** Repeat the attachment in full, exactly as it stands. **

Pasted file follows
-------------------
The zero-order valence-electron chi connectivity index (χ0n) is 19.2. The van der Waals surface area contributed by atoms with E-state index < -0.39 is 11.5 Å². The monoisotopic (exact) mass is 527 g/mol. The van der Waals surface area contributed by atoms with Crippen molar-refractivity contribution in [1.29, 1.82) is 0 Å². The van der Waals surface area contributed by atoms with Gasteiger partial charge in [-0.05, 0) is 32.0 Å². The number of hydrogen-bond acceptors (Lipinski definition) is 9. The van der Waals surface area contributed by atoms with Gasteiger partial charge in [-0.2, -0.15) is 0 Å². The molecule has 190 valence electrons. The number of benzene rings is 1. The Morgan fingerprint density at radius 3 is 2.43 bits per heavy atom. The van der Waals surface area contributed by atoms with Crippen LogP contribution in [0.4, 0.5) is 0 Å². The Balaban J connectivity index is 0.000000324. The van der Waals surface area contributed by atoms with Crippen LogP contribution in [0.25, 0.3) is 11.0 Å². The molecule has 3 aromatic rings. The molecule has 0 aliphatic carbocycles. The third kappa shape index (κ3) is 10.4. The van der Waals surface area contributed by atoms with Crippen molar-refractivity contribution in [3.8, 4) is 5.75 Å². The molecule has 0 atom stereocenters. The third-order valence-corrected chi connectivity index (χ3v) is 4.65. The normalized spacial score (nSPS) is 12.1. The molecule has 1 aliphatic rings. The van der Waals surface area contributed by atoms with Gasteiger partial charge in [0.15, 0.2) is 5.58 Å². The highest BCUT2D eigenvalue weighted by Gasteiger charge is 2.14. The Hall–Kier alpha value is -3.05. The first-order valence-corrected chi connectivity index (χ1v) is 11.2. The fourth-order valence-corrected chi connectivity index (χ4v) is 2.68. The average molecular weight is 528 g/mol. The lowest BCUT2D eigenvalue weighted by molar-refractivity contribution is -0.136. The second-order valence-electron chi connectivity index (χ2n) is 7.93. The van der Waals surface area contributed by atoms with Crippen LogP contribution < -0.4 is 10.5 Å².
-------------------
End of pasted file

The zero-order valence-electron chi connectivity index (χ0n) is 19.2. The van der Waals surface area contributed by atoms with E-state index < -0.39 is 11.5 Å². The monoisotopic (exact) mass is 527 g/mol. The van der Waals surface area contributed by atoms with Crippen molar-refractivity contribution in [1.29, 1.82) is 0 Å². The van der Waals surface area contributed by atoms with Gasteiger partial charge in [-0.05, 0) is 32.0 Å². The number of hydrogen-bond acceptors (Lipinski definition) is 9. The van der Waals surface area contributed by atoms with Gasteiger partial charge in [-0.2, -0.15) is 0 Å². The molecule has 190 valence electrons. The number of benzene rings is 1. The Morgan fingerprint density at radius 3 is 2.43 bits per heavy atom. The van der Waals surface area contributed by atoms with Crippen LogP contribution in [0.4, 0.5) is 0 Å². The Balaban J connectivity index is 0.000000324. The van der Waals surface area contributed by atoms with Crippen LogP contribution in [0.25, 0.3) is 11.0 Å². The molecule has 3 aromatic rings. The molecule has 0 aliphatic carbocycles. The third kappa shape index (κ3) is 10.4. The van der Waals surface area contributed by atoms with Crippen molar-refractivity contribution in [3.8, 4) is 5.75 Å². The molecule has 0 atom stereocenters. The third-order valence-corrected chi connectivity index (χ3v) is 4.65. The normalized spacial score (nSPS) is 12.1. The molecule has 1 aliphatic rings. The van der Waals surface area contributed by atoms with Gasteiger partial charge in [0.15, 0.2) is 5.58 Å². The highest BCUT2D eigenvalue weighted by Gasteiger charge is 2.14. The Hall–Kier alpha value is -3.05. The first-order valence-corrected chi connectivity index (χ1v) is 11.2. The fourth-order valence-corrected chi connectivity index (χ4v) is 2.68. The average molecular weight is 528 g/mol. The lowest BCUT2D eigenvalue weighted by molar-refractivity contribution is -0.136. The second-order valence-electron chi connectivity index (χ2n) is 7.93. The van der Waals surface area contributed by atoms with Crippen LogP contribution < -0.4 is 10.5 Å².